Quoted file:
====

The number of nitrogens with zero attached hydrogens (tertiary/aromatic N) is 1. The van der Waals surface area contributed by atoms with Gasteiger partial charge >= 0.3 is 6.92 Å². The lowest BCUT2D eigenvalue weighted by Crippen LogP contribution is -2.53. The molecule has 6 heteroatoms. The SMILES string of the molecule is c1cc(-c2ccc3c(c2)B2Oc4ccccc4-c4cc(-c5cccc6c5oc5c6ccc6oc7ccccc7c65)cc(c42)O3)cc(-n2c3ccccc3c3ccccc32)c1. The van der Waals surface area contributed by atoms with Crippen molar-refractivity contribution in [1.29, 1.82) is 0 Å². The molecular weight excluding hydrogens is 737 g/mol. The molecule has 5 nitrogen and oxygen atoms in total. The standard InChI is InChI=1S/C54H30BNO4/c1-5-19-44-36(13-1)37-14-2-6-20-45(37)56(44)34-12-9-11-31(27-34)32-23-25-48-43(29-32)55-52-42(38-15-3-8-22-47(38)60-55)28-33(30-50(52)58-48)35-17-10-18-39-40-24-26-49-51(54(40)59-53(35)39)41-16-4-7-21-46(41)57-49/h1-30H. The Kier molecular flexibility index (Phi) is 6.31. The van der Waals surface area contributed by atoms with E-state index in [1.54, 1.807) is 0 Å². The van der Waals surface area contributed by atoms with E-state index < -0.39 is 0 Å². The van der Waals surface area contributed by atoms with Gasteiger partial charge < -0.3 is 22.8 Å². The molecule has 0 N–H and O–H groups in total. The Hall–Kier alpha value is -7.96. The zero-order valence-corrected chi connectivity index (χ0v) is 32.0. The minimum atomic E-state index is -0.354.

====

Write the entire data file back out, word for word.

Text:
The number of nitrogens with zero attached hydrogens (tertiary/aromatic N) is 1. The van der Waals surface area contributed by atoms with Gasteiger partial charge >= 0.3 is 6.92 Å². The lowest BCUT2D eigenvalue weighted by Crippen LogP contribution is -2.53. The molecule has 6 heteroatoms. The SMILES string of the molecule is c1cc(-c2ccc3c(c2)B2Oc4ccccc4-c4cc(-c5cccc6c5oc5c6ccc6oc7ccccc7c65)cc(c42)O3)cc(-n2c3ccccc3c3ccccc32)c1. The van der Waals surface area contributed by atoms with Crippen molar-refractivity contribution in [1.29, 1.82) is 0 Å². The molecular weight excluding hydrogens is 737 g/mol. The molecule has 5 nitrogen and oxygen atoms in total. The standard InChI is InChI=1S/C54H30BNO4/c1-5-19-44-36(13-1)37-14-2-6-20-45(37)56(44)34-12-9-11-31(27-34)32-23-25-48-43(29-32)55-52-42(38-15-3-8-22-47(38)60-55)28-33(30-50(52)58-48)35-17-10-18-39-40-24-26-49-51(54(40)59-53(35)39)41-16-4-7-21-46(41)57-49/h1-30H. The Kier molecular flexibility index (Phi) is 6.31. The van der Waals surface area contributed by atoms with E-state index in [1.54, 1.807) is 0 Å². The van der Waals surface area contributed by atoms with E-state index < -0.39 is 0 Å². The van der Waals surface area contributed by atoms with Gasteiger partial charge < -0.3 is 22.8 Å². The molecule has 0 N–H and O–H groups in total. The Hall–Kier alpha value is -7.96. The zero-order valence-corrected chi connectivity index (χ0v) is 32.0. The minimum atomic E-state index is -0.354.